WASHINGTON – In a continuing escalation of tension between Russia and the U.S., Russian President Vladimir Putin said on Thursday that he plans to sign a new measure into law that starting on Jan. 1, 2013 would ban Americans from adopting children from the Russian Federation.
The measure came on the heels of the U.S. Congress passing the Magnitsky Act, which sets economic and travel sanctions against Russians suspected of human rights abuses in the death of lawyer Sergei Magnitsky. Many on both sides of the Atlantic say that the adoption ban is in retaliation to the Magnitsky Act.
The lower and upper houses of Russia's Parliament have already passed the measure and goes to Putin to sign the measure into law.
In addition, many Russian lawmakers say that there have been too many cases of child abuse - 19 of them leading to death - of Russian children adopted by American families.
Voice of Russia correspondent Kim Palchikoff talked with attorney Larry Crain, who represented Artyom Savelyev, an abused Russian 7-year-old whose American adoptive mother sent him back to Moscow alone after deciding she didn't want him anymore, about many of these issues.
7-year-old Artyom Savelyev was adopted from Russia by Torry Ann Hansen of Shelbyville, Tennessee in the spring of 2010, not even two years ago. Some time later he was put on a flight from Washington to Moscow alone with a note indicating that he was difficult, possibly mentally ill and that the Russian orphanages had lied about his problems. What his adopted mother did, essentially returning the boy she has once wanted like the unwanted Christmas present, stirred an international outcry, especially in Russia, where the news got daily coverage and was considered an outrage by the President himself. Today the U.S. and Russia are back to the drawing board as far as the adoption of Russian children go. The Russian lawyer and Upper House of Parliament have both voted to ban Russian orphans from being adopted by Americans. Whether or not Putin will sign the bill is another story. Joining me today is Larry Crain, the attorney of the little boy in the case in Tennessee.
When you hear the news today, what comes to your mind?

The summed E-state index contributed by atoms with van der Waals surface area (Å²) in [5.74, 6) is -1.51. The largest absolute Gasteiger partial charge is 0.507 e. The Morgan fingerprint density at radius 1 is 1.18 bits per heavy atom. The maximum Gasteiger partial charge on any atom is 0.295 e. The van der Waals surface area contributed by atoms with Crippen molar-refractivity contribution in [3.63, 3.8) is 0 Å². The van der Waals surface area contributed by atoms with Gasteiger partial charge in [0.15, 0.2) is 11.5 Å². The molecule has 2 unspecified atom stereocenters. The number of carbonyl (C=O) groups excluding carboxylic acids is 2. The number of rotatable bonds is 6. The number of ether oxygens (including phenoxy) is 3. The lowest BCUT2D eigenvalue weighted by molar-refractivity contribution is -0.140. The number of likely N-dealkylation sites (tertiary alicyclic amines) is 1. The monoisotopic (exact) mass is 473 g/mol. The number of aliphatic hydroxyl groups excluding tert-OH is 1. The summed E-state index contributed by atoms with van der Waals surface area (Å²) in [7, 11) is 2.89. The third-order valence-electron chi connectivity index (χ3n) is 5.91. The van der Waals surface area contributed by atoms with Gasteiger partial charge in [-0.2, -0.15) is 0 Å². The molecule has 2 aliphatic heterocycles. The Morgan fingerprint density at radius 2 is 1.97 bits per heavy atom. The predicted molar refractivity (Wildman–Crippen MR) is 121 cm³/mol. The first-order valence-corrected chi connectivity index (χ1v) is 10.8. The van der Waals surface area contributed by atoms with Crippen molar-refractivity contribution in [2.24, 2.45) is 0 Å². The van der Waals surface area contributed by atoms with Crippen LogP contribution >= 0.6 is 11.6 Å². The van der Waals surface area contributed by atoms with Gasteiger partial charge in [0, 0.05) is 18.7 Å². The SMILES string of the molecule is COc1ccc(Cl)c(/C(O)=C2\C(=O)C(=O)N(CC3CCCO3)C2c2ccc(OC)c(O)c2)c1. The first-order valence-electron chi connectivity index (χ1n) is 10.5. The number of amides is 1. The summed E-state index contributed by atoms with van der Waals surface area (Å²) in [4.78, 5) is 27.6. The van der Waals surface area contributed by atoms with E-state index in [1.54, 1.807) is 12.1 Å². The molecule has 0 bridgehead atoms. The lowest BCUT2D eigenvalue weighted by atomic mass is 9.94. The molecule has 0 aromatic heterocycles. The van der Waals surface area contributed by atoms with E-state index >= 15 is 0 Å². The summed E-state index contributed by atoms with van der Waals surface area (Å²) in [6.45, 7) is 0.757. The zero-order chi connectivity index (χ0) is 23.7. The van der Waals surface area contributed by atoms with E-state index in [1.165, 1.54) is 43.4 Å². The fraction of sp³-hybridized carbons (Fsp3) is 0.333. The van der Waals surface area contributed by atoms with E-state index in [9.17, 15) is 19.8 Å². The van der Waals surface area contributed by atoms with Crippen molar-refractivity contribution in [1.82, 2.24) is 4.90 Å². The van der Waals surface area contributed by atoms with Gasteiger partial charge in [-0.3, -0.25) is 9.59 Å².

It’s disappointing. The mother who did this act was ordered to pay damages and child support at about 250,000$. If anything, there was a hope that it would show the authorities there in Russia that this kind of behavior is certainly not being tolerated. There was a hope to begin restoring relations between the U.S. and Russia.
I talked to a friend yesterday who is Lower House of Parliament. And I can tell you, they’re very upset about this adoption law, there’re not sure that this is a good thing for Russian children and this is seen as a response to the law that the U.S. recently passed which was the Magnitsky bill – nothing to do with children or adoption. Do you think there’s enough going on in the U.S. in terms of protecting the kids? What was wrong with the woman?
I think what was wrong here was that the mother was extremely devious in a way she misled the social worker that everything was fine. There was never an indication of any problem. They could have been helped. And the children are the ones who are going to suffer here. It’s sad that the U.S. and Russia cannot get together. To use adoption law as means of retaliation is such a rascality, when there’re literally hundreds of families in the U.S. that want to have their adoptions.
Why would anybody go to that effort, bring the child back and then abuse them?
It’s an interesting question. The irony here is that this particular mother had made in inquiry to adopt yet a second child, while this one was with her. Unfortunately, the adoption agency discouraged her. It makes no sense, because it’s an investment of not only finance, but your personal life into all that you must do to qualify and bring the child back to the States. We never really got a clear picture of why she suddenly fell out of love with a child.
Are there ways to legally protect a child better?
I think what I would do – I would change recommended adoption agreement altogether, such that the mother could without penalty surrender the child here in the U.S. for re-adoption, if it gets to the point where she’s incapable of caring for a child. The mother, apparently, didn’t go that route here. Why she decided to put him on a plane and send him back is beyond anyone’s understand. Perhaps she thought it was the easiest way.
There was another case in Florida, Larry, with another Russian adopted child, Maxim Babaev. His parents were accused of abuse. The parents pleaded guilty and they plea bargained, they didn’t get any jail-time, but did get probation. The child was placed in foster care in America. And it’s forbidden for the parents to see him. The Russians seem to have really hard time understanding that some of these parents are not getting jail-time.
I think it’s a legitimate concern. We experience similar indifference on the part of law enforcement in the Hansen case. We ran into a stone wall trying to convince criminal authorities that they should investigate this case.
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